The above illustration is not a photo.  It is a computerized 3D rendered image of the unit drawn in a CAD program.  This is an object never built.  The image may change as we near the 'Beta' prototype build which will be tested at multiple NICU care centers.  Testing will continue until the 'Beta test sites' are satisfied with its' performance and proof of concept and use.

In operation, a neonatal transport isolette will be mounted on the movable platform on top with quick disconnect hardware.

The Need Addressed

SST Stabilizer

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In searching for white paper to research the 'need' for action to remedy a problem, we ran across a published letter from Texas Children's Hospital.  This letter was addressed to Johnson Space Center or NASA with a request for help in researching answers to the vibration issue they encountered.  This letter is addressed on our 'Video' page.  Video number two tells it all.

This report comes from an R.N. with 34 years’ experience in OB/NICU and is currently a NICU Life Flight Team Leader in a large Regional Medical Center.  

A few years ago I went to an emergency transport conference in Salt Lake City, Utah.  I met people from life flight teams all over the United States, as well as from Italy, and France.  Of course the common ground was transporting sick and hurting people who are in need of a higher level of care.  All were excited to learn the ‘latest and greatest’ practices and products to help them do so effectively. 

I noticed one area which was universally a problem … transporting neonates safely and without potentially causing them distress by doing so.  Their questions all vehemently voiced the same concern, “What can we do? Is there a product that will help us?”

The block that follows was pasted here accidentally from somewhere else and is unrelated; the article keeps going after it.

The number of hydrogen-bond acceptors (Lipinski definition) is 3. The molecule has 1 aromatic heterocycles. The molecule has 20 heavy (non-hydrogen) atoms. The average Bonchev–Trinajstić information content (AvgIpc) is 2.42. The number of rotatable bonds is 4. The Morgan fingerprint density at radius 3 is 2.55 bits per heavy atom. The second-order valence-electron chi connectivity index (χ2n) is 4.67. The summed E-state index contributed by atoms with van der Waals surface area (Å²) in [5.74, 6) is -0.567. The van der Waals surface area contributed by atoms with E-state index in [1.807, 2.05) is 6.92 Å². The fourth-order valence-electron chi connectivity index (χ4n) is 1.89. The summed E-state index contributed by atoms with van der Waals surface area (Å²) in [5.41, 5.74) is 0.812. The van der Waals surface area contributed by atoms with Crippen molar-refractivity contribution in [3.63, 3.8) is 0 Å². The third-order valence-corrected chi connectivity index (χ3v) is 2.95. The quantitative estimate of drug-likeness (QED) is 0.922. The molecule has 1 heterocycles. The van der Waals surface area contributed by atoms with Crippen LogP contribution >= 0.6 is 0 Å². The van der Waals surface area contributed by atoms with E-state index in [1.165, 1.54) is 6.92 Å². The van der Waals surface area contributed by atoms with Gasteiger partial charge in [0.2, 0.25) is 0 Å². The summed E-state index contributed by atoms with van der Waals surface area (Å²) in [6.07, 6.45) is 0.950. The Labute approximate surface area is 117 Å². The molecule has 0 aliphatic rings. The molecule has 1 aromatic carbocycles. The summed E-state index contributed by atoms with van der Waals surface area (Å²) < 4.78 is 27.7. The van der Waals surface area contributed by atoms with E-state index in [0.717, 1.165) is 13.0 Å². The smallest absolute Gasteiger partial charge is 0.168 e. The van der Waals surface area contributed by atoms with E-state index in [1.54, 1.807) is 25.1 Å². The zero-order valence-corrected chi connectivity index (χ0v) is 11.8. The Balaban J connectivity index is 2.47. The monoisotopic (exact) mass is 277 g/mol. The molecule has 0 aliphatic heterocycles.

Imagine for a minute that you are in a paint can … now in order to get to a place that can save your life you have to travel by spending a little time in a paint mixer.  How does your stomach feel, let alone your brain?  My personal experience shows that babies need anywhere from to 1-3 days to recover or ‘get back on track’ regardless of the mode of transport used, even though they are placed in very sophisticated paint cans (neonatal transport isolettes) with temperature controls, monitoring, respiratory support and seat belts.

Neonates are very fragile and just moving them can be enough to wear them out which, of course, can slow their progress.  Their brains as well as the rest of their little systems are not fully developed.   For example, a bleed aggravated by vibration and jolting may cause them to have not only immediate problems but also have difficulties for the rest of their lives.  And on and on go the concerns.

Unfortunately, at the conference, there was not a good answer to these questions; there has not been a product, which can significantly help make neonate transports safer in this area.  Many people voiced the demand that this problem be addressed now.  So needless to say  I was very excited when I heard that there might be a way to ease their travels and help people like myself care for them more effectively during this time.